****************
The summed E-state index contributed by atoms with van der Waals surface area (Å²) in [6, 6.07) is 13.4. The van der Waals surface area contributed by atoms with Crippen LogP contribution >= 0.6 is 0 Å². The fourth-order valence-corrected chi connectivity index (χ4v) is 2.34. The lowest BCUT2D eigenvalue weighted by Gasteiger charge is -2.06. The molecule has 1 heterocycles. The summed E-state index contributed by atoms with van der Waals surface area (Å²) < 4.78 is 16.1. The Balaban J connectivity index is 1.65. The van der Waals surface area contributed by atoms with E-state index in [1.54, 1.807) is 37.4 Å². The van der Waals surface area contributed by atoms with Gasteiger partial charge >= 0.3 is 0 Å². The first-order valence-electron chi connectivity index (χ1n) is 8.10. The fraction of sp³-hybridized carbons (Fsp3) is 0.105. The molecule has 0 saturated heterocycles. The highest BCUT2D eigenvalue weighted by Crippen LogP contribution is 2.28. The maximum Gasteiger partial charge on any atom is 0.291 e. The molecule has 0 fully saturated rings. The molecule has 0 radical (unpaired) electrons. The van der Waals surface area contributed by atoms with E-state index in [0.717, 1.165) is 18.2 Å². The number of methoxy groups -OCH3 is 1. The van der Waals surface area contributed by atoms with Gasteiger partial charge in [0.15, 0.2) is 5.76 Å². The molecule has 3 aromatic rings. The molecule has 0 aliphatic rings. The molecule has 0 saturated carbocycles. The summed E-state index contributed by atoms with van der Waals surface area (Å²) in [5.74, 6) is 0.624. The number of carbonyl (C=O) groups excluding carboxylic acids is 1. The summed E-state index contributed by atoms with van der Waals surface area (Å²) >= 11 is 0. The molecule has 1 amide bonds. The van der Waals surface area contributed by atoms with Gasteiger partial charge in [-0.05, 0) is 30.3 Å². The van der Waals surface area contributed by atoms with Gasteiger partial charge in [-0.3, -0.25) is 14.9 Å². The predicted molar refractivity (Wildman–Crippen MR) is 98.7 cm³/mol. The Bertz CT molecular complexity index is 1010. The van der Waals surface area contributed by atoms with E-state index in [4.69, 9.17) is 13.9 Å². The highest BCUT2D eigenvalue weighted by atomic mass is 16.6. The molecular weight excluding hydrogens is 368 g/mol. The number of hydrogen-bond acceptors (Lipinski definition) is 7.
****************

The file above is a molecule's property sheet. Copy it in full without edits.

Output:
The summed E-state index contributed by atoms with van der Waals surface area (Å²) in [6, 6.07) is 13.4. The van der Waals surface area contributed by atoms with Crippen LogP contribution >= 0.6 is 0 Å². The fourth-order valence-corrected chi connectivity index (χ4v) is 2.34. The lowest BCUT2D eigenvalue weighted by Gasteiger charge is -2.06. The molecule has 1 heterocycles. The summed E-state index contributed by atoms with van der Waals surface area (Å²) < 4.78 is 16.1. The Balaban J connectivity index is 1.65. The van der Waals surface area contributed by atoms with E-state index in [1.54, 1.807) is 37.4 Å². The van der Waals surface area contributed by atoms with Gasteiger partial charge >= 0.3 is 0 Å². The first-order valence-electron chi connectivity index (χ1n) is 8.10. The fraction of sp³-hybridized carbons (Fsp3) is 0.105. The molecule has 0 saturated heterocycles. The highest BCUT2D eigenvalue weighted by Crippen LogP contribution is 2.28. The maximum Gasteiger partial charge on any atom is 0.291 e. The molecule has 0 fully saturated rings. The molecule has 0 radical (unpaired) electrons. The van der Waals surface area contributed by atoms with E-state index in [0.717, 1.165) is 18.2 Å². The number of methoxy groups -OCH3 is 1. The van der Waals surface area contributed by atoms with Gasteiger partial charge in [0.15, 0.2) is 5.76 Å². The molecule has 3 aromatic rings. The molecule has 0 aliphatic rings. The molecule has 0 saturated carbocycles. The summed E-state index contributed by atoms with van der Waals surface area (Å²) in [5.74, 6) is 0.624. The number of carbonyl (C=O) groups excluding carboxylic acids is 1. The summed E-state index contributed by atoms with van der Waals surface area (Å²) >= 11 is 0. The molecule has 1 amide bonds. The van der Waals surface area contributed by atoms with Gasteiger partial charge in [-0.05, 0) is 30.3 Å². The van der Waals surface area contributed by atoms with Gasteiger partial charge in [-0.3, -0.25) is 14.9 Å². The predicted molar refractivity (Wildman–Crippen MR) is 98.7 cm³/mol. The Bertz CT molecular complexity index is 1010. The van der Waals surface area contributed by atoms with E-state index in [4.69, 9.17) is 13.9 Å². The highest BCUT2D eigenvalue weighted by atomic mass is 16.6. The molecular weight excluding hydrogens is 368 g/mol. The number of hydrogen-bond acceptors (Lipinski definition) is 7.